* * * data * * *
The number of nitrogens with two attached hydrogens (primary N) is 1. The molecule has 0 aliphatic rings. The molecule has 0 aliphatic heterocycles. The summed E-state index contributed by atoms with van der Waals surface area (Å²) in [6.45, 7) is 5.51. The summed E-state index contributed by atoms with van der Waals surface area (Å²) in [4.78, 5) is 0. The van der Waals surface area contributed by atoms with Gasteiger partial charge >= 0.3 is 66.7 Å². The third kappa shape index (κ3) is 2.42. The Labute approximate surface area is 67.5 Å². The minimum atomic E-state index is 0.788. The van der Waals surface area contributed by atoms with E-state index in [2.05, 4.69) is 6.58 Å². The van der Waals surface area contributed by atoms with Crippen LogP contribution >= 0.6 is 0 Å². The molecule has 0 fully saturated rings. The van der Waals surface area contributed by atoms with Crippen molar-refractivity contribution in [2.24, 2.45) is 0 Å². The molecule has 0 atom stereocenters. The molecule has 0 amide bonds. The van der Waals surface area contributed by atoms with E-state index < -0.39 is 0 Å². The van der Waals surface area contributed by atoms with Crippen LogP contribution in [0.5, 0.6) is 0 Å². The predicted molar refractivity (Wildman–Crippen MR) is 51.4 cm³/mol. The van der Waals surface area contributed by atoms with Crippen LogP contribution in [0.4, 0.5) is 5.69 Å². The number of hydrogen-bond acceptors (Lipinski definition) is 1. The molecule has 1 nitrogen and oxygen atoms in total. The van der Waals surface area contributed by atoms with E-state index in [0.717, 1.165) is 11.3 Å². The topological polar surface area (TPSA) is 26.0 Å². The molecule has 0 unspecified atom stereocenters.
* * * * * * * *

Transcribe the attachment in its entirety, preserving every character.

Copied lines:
The number of nitrogens with two attached hydrogens (primary N) is 1. The molecule has 0 aliphatic rings. The molecule has 0 aliphatic heterocycles. The summed E-state index contributed by atoms with van der Waals surface area (Å²) in [6.45, 7) is 5.51. The summed E-state index contributed by atoms with van der Waals surface area (Å²) in [4.78, 5) is 0. The van der Waals surface area contributed by atoms with Gasteiger partial charge >= 0.3 is 66.7 Å². The third kappa shape index (κ3) is 2.42. The Labute approximate surface area is 67.5 Å². The minimum atomic E-state index is 0.788. The van der Waals surface area contributed by atoms with E-state index in [2.05, 4.69) is 6.58 Å². The van der Waals surface area contributed by atoms with Crippen LogP contribution >= 0.6 is 0 Å². The molecule has 0 fully saturated rings. The van der Waals surface area contributed by atoms with Crippen molar-refractivity contribution in [2.24, 2.45) is 0 Å². The molecule has 0 atom stereocenters. The molecule has 0 amide bonds. The van der Waals surface area contributed by atoms with E-state index < -0.39 is 0 Å². The van der Waals surface area contributed by atoms with Crippen LogP contribution in [0.5, 0.6) is 0 Å². The predicted molar refractivity (Wildman–Crippen MR) is 51.4 cm³/mol. The van der Waals surface area contributed by atoms with Crippen LogP contribution in [0.4, 0.5) is 5.69 Å². The number of hydrogen-bond acceptors (Lipinski definition) is 1. The molecule has 1 nitrogen and oxygen atoms in total. The van der Waals surface area contributed by atoms with E-state index in [0.717, 1.165) is 11.3 Å². The topological polar surface area (TPSA) is 26.0 Å². The molecule has 0 unspecified atom stereocenters.